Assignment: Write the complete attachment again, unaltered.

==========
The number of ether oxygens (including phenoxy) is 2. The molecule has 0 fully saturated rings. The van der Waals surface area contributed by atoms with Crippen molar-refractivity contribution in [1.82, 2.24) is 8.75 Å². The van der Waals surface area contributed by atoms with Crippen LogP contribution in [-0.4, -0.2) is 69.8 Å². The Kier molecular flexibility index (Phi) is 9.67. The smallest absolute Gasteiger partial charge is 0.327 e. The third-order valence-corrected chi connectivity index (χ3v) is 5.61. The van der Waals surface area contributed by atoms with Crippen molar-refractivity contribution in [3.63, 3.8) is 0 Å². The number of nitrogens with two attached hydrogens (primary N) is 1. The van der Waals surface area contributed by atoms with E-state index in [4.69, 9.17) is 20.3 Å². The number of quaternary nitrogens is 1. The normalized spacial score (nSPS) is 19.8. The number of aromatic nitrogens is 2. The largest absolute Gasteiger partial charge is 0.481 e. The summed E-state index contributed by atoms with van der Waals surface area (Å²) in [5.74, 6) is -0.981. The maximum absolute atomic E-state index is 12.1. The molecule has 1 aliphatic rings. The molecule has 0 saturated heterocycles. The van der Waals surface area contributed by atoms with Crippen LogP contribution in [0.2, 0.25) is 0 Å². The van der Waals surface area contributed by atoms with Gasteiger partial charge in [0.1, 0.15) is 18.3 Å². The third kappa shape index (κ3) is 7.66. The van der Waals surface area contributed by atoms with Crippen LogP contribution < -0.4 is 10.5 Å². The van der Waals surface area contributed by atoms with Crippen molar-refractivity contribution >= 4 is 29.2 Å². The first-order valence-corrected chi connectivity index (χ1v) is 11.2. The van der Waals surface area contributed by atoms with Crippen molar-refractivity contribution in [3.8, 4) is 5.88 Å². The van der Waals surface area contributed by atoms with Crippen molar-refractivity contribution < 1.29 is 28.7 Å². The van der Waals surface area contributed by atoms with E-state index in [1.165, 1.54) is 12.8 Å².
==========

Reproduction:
The number of ether oxygens (including phenoxy) is 2. The molecule has 0 fully saturated rings. The van der Waals surface area contributed by atoms with Crippen molar-refractivity contribution in [1.82, 2.24) is 8.75 Å². The van der Waals surface area contributed by atoms with Crippen LogP contribution in [-0.4, -0.2) is 69.8 Å². The Kier molecular flexibility index (Phi) is 9.67. The smallest absolute Gasteiger partial charge is 0.327 e. The third-order valence-corrected chi connectivity index (χ3v) is 5.61. The van der Waals surface area contributed by atoms with Crippen molar-refractivity contribution in [3.63, 3.8) is 0 Å². The number of nitrogens with two attached hydrogens (primary N) is 1. The van der Waals surface area contributed by atoms with E-state index in [4.69, 9.17) is 20.3 Å². The number of quaternary nitrogens is 1. The normalized spacial score (nSPS) is 19.8. The number of aromatic nitrogens is 2. The largest absolute Gasteiger partial charge is 0.481 e. The summed E-state index contributed by atoms with van der Waals surface area (Å²) in [5.74, 6) is -0.981. The maximum absolute atomic E-state index is 12.1. The molecule has 1 aliphatic rings. The molecule has 0 saturated heterocycles. The van der Waals surface area contributed by atoms with Crippen LogP contribution in [0.2, 0.25) is 0 Å². The van der Waals surface area contributed by atoms with Gasteiger partial charge in [0.1, 0.15) is 18.3 Å². The third kappa shape index (κ3) is 7.66. The van der Waals surface area contributed by atoms with Crippen LogP contribution < -0.4 is 10.5 Å². The van der Waals surface area contributed by atoms with Crippen molar-refractivity contribution >= 4 is 29.2 Å². The first-order valence-corrected chi connectivity index (χ1v) is 11.2. The van der Waals surface area contributed by atoms with Crippen molar-refractivity contribution in [3.8, 4) is 5.88 Å². The van der Waals surface area contributed by atoms with Crippen molar-refractivity contribution < 1.29 is 28.7 Å². The van der Waals surface area contributed by atoms with E-state index in [1.165, 1.54) is 12.8 Å².